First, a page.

Turbulayr Products Ltd
Turbulayr Products Ltd was a Granton-based company, set up by Professor William Oliver, that made stainless steel products. They operated from about 1938 to 1953, and their best known product was the Aeratone bath. Some of these are still in use although the last one was made in the 1950s.
The company operated from premises that they described as West Harbour Road, but which the Edinburgh and Leith Post Office Directory described as Shore Road, Granton. The premises were located near the Northern Lighthouse Board depot.
Professor Oliver was an engineer and a part-time professor at the University of Edinburgh. Part of the funding for the company came from Sir Donald Pollock, also associated with the University of Edinburgh. They both lived near to Turbulayr’s premises.
Professor Oliver’s particular interest seems to have been equipment that was manufactured from stainless steel and used water and compressed air. He patented a number of items of this kind that he invented, some in conjunction with others, which included:
- Apparatus for washing or grading coal or similar or other granular material (1936)
- The Aeratone bath (1937)
- Fire Extinguishers (1941)
- Apparatus for the treatment of textile materials (1942)
- apparatus for dyeing, washing or bleaching yarn (1943)
The fire extinguisher was invented during World War II and was intended for dealing with incendiary bombs, even if no water supply was available.
The following link is to the US patent for the Turbulayr bath dated 1939.:
Steel has a long history, but mass production was not possible until the nineteenth century, after Henry Bessemer devised the ‘convertor’, patented in 1855. Steel consists of iron (symbol Fe) with smaller quantities of other elements, which make it stronger in tension – in other words when stretched or bent – than pure iron. But it is prone to rusting when it becomes wet. After many experiments, stainless steel was devised in the early part of the twentieth century. The date is often given as 1913. In addition to iron it contains Chromiuim (Cr) and other elements, which give it very much better resistance against rusting and attack by various chemicals.
The Aeratone bath
The bath consisted of a stainless steel cylinder 6 feet (1.8 metres) high and 3 feet 5 inches (just over 1 metre) in diameter. Inside was another slightly smaller stainless steel cylinder, which was perforated. Compressed air was blown into the bath between the two cylinders and aerated the water with small bubbles. The air supply was controlled by valves.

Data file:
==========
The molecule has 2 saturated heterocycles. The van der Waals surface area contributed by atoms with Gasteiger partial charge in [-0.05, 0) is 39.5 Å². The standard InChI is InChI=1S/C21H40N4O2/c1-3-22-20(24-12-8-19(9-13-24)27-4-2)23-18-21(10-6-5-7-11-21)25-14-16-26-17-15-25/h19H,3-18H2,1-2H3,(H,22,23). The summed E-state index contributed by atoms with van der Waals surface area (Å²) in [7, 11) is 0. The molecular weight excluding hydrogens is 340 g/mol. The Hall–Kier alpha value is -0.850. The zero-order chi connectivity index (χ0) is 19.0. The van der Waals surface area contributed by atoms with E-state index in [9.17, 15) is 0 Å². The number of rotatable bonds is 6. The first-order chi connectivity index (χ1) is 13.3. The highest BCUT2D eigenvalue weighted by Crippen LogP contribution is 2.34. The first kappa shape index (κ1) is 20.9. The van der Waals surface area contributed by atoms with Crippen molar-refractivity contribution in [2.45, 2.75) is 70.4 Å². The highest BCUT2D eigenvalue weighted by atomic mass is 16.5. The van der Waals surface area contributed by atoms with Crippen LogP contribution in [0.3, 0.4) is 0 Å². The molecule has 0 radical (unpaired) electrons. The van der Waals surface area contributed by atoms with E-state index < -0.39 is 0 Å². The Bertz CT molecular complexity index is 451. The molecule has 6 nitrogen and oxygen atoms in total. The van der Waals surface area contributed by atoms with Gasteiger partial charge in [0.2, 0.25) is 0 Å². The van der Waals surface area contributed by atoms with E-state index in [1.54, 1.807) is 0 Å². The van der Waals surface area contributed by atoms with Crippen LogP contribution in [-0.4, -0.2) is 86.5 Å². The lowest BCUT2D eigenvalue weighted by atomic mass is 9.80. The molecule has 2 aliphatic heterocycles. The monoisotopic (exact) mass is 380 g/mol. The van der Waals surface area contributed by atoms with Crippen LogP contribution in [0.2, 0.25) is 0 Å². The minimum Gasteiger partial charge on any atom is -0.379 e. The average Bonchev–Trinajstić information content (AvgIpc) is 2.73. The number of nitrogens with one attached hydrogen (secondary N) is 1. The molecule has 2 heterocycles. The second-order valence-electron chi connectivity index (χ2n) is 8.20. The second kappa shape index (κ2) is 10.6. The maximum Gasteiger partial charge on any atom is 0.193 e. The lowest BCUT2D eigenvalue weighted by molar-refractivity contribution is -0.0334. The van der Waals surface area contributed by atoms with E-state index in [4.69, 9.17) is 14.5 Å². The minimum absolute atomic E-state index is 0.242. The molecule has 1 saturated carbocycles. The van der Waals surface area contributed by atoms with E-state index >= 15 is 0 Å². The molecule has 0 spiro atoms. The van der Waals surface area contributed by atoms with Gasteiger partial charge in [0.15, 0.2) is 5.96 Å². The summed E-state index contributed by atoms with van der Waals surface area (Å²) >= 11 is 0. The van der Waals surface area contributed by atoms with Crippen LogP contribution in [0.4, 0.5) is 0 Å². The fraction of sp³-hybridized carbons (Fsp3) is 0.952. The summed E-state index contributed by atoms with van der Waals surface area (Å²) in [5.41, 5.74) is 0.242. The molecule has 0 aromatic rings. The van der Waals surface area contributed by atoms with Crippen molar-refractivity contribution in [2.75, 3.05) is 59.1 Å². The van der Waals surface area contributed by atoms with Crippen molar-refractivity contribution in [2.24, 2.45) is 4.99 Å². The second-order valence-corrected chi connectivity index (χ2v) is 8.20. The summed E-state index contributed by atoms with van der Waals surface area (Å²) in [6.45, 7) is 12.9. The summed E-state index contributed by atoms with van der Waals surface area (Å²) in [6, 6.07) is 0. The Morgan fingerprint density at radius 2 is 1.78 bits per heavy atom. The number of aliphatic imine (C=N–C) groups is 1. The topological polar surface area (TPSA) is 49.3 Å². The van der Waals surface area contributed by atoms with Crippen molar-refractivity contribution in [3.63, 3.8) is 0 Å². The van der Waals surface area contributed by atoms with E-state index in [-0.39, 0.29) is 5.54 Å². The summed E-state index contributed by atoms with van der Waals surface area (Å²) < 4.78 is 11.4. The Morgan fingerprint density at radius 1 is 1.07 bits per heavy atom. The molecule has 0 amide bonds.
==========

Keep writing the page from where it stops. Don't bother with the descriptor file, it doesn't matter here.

The recommendation was to have the water just above body temperature. Around the rim was a perforated tube which could give a refreshing spray of cold water from fine jets.
The preferred way to install the bath was to support it on a floor below the level that it was accessed from. The electric compressor and air reservoir that were required to operate the bath could also be installed on the lower level.
It was also possible to have the bath free-standing above floor level, with a ladder for users to enter it.
An alternative design was also available, for a horizontal bath.
The company produced an illustrated booklet which is available on our website in two versions:
Compressor and air reservoir
These views show some different arrangements, the first with the controls located so that the user could operate them and the third with controls for operation by an attendant.
The following film clip shows an Aeratone bath in use.
Where were they installed?
Turbulayr Products Ltd classified their customers as follows:
- Colliery pithead baths
- Industrial works welfare departments
- Public baths
- Private clinics, public clinics, spas and hospitals
- Football clubs
Click the following image to see the company’s own list of some of the baths that were installed:
In the Edinburgh area, there was a bath – still there – at Portobello Baths (now Portobello Swim centre), installed in June 1939 and one at Warrender Baths.
Are there any still in use?
Aeratone baths are still in use at a number of locations, despite the last one having been made in the 1950s. Locally, this includes Portobello Swim Centre where an Aeratone bath was installed in June 1939. One that has received greater publicity recently was at Victoria Baths, Manchester. These baths had fallen into disrepair but are being restored with funding from English Heritage and the A6 Partnership. The Aeratone bath there was installed in 1952.
These links are to web pages with information about some Aeratone baths still in use:
What happened to the company?
Turbulayr Ltd seem to have gone out of business about 1954. Professor Oliver was then approaching seventy years of age and had retired from the University of Edinburgh in 1953.
A new product was launched about the same time in the USA, which worked on a different principle, using jets of water rather than compressed air to give a therapeutic effect. It was manufactured by the Jacuzzi company, was promoted on TV, and became a well-known name.
For more information about the Aeratone bath, please have a look at the company's booklet. There is a choice of two ways to view the booklet. Please select one of the links below...
There is more information on other pages.
For more information about the people involved with the company, please click on the following links.